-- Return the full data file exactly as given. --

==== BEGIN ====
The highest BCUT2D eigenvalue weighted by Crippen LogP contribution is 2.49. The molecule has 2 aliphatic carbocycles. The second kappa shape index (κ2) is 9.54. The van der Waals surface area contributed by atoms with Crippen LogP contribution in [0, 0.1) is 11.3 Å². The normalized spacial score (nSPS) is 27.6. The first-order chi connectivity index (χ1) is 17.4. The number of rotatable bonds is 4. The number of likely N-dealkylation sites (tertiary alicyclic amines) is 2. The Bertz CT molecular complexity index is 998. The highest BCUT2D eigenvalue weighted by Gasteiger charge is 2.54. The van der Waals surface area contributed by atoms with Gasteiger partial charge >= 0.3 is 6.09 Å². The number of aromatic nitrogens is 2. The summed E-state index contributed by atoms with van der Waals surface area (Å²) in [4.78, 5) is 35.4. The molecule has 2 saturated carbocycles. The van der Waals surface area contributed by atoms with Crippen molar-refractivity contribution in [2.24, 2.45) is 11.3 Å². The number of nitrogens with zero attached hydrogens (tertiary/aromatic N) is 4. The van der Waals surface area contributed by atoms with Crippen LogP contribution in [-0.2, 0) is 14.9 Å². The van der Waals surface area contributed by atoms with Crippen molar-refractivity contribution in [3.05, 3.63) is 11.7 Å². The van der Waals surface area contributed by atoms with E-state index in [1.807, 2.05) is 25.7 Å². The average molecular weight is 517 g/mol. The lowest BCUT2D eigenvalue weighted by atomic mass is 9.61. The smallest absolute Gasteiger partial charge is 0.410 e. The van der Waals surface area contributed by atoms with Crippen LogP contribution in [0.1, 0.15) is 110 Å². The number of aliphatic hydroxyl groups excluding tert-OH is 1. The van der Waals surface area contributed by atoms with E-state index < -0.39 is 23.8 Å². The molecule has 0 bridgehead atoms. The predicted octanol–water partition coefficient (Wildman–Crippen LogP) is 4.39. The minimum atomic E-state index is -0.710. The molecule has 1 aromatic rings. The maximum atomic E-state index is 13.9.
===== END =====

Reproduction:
The highest BCUT2D eigenvalue weighted by Crippen LogP contribution is 2.49. The molecule has 2 aliphatic carbocycles. The second kappa shape index (κ2) is 9.54. The van der Waals surface area contributed by atoms with Crippen LogP contribution in [0, 0.1) is 11.3 Å². The normalized spacial score (nSPS) is 27.6. The first-order chi connectivity index (χ1) is 17.4. The number of rotatable bonds is 4. The number of likely N-dealkylation sites (tertiary alicyclic amines) is 2. The Bertz CT molecular complexity index is 998. The highest BCUT2D eigenvalue weighted by Gasteiger charge is 2.54. The van der Waals surface area contributed by atoms with Gasteiger partial charge >= 0.3 is 6.09 Å². The number of aromatic nitrogens is 2. The summed E-state index contributed by atoms with van der Waals surface area (Å²) in [4.78, 5) is 35.4. The molecule has 2 saturated carbocycles. The van der Waals surface area contributed by atoms with Crippen molar-refractivity contribution in [2.24, 2.45) is 11.3 Å². The number of nitrogens with zero attached hydrogens (tertiary/aromatic N) is 4. The van der Waals surface area contributed by atoms with Crippen LogP contribution in [-0.2, 0) is 14.9 Å². The van der Waals surface area contributed by atoms with Crippen molar-refractivity contribution in [3.05, 3.63) is 11.7 Å². The van der Waals surface area contributed by atoms with E-state index in [1.807, 2.05) is 25.7 Å². The average molecular weight is 517 g/mol. The lowest BCUT2D eigenvalue weighted by atomic mass is 9.61. The smallest absolute Gasteiger partial charge is 0.410 e. The van der Waals surface area contributed by atoms with Crippen LogP contribution in [0.1, 0.15) is 110 Å². The number of aliphatic hydroxyl groups excluding tert-OH is 1. The van der Waals surface area contributed by atoms with E-state index < -0.39 is 23.8 Å². The molecule has 0 bridgehead atoms. The predicted octanol–water partition coefficient (Wildman–Crippen LogP) is 4.39. The minimum atomic E-state index is -0.710. The molecule has 1 aromatic rings. The maximum atomic E-state index is 13.9.